The understanding expressed across the world by such stories is that we humans naturally carry some destructive energy. It is part of nature to create and destroy. Just look at a volcano: it both births new land and destroys existing land. When we regularly purify ourselves, this natural destructive, cannibalistic energy does not grow out of control. But when this destructive energy grows too large, it penetrates our spiritual beliefs. Then we forget who we are, feel disconnected from ourselves, each other and the Earth, and engage in destructive behaviours. I have read an indigenous elder describe that when colonialists first arrived in his ancestor’s community, the amount of such a psycho-spiritual virus that those few men were carrying completely overwhelmed the entire community. We may frame this destructive energy as diseases such as smallpox and syphilis, or behaviours such as raping and pillaging, but the spiritual root of these is considered that destructive, cannibalistic energy.

Purify your Heart(1)Psycho-spiritual purification exercise: Reflect on a relationship where you are trying to make another person see your point of view, or trying to control their behaviour and tell them what to do. What is stopping you from living your own life, and letting them be who they are? What are you avoiding or denying in your life by focusing on them, or on controlling your environment? What do you need to be more nourished right now?

 

 

Healing Unjust Power Dynamics

shipiboart

Through a Shipibo elder of the Amazon I learned that about 90% of the thought-loops that circulate our minds are not based in ego, but in ancestral trauma. I learned through Dakota Earth Cloud Walker that ancestry is defined in three ways: blood lineage, ancestry of place, and personal karma. Personal karma refers to past, present and future versions of ourselves, and all of the complex identities we take on during our lifetime (or multiple lifetimes if you see things like that). Blood lineage is the most common way we think about ancestry, reflected in a family tree. Ancestry of place includes places where the people in our family tree lived, as well as where we have lived and live now. (Shipibo art.)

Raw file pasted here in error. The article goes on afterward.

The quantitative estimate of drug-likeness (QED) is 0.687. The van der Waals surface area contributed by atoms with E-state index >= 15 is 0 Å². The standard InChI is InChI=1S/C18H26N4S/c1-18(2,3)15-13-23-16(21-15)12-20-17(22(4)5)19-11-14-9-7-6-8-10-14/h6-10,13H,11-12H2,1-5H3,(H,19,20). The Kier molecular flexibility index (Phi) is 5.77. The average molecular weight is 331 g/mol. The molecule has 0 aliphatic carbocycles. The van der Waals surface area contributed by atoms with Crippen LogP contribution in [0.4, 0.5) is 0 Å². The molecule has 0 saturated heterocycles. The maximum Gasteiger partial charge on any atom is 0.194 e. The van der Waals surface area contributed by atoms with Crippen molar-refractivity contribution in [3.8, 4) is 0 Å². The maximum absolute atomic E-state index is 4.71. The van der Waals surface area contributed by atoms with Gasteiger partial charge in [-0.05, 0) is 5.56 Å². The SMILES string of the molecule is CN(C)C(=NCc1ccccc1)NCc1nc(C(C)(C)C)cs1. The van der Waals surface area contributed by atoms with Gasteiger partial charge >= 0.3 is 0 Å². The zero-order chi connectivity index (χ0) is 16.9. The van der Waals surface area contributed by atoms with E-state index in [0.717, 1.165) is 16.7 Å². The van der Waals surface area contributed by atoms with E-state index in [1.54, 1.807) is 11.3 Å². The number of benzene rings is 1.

Places imprint themselves into us, and we imprint ourselves into them in human-and-environment interaction. If our ancestors lived for generations by the ocean, we may feel a connection with the sea even if we grew up inland by a mountain. Like walking into a room where someone’s had an argument and it just doesn’t feel right, when there is discordant energy in a place, we can feel it, even if we are not consciously aware of it. Most of us from countries like the U.S. and Australia carry traumatised and discordant ancestral energy. Most of our ancestors disconnected from their homelands because they were feeling persecuted, or lacked material or social support. Feeling forced to leave a place where your family has called home is itself a traumatic experience; just look at modern-day refugees. And indigenous populations who were already living in the “New World” found themselves traumatised by the behaviour of the immigrants. (Ancestral tree image.)

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Unhealthy power dynamics set into motion through colonialism still drive modern culture, and though we talk about racism, sexism, classism, and heteronormatism, from an Earth Ethos perspective, we do little to address the root causes of these social diseases. Disease in most indigenous cultures is understood to be caused by both natural and supernatural forces. Natural forces include causes such as cold air, viruses and bacteria, and food or water contamination. Supernatural forces include wounds in social relationships between people who are living or with ancestors, as well as wounds in relationships with other beings such as spirits of a particular land or place (Sussman, 2004).

According to science, energy is neither created or destroyed. According to most spiritual and religious traditions, energy, or spirit, exists eternally regardless of physical presence. Ancestral trauma circulates in our psyches and plays out in our culture today. It is based in large part on unjust power gains of one group putting themselves over another. Healthy power dynamics requires honouring and valuing everyone through power-with, not power-over relationships. In healthy power dynamics, hierarchy is never based on a value judgment of any person’s role, skin colour, gender, etc. being better than another’s. Through an Earth Ethos lens, all people have gifts, and to make a value judgments or even comparisons of gifts is wrong.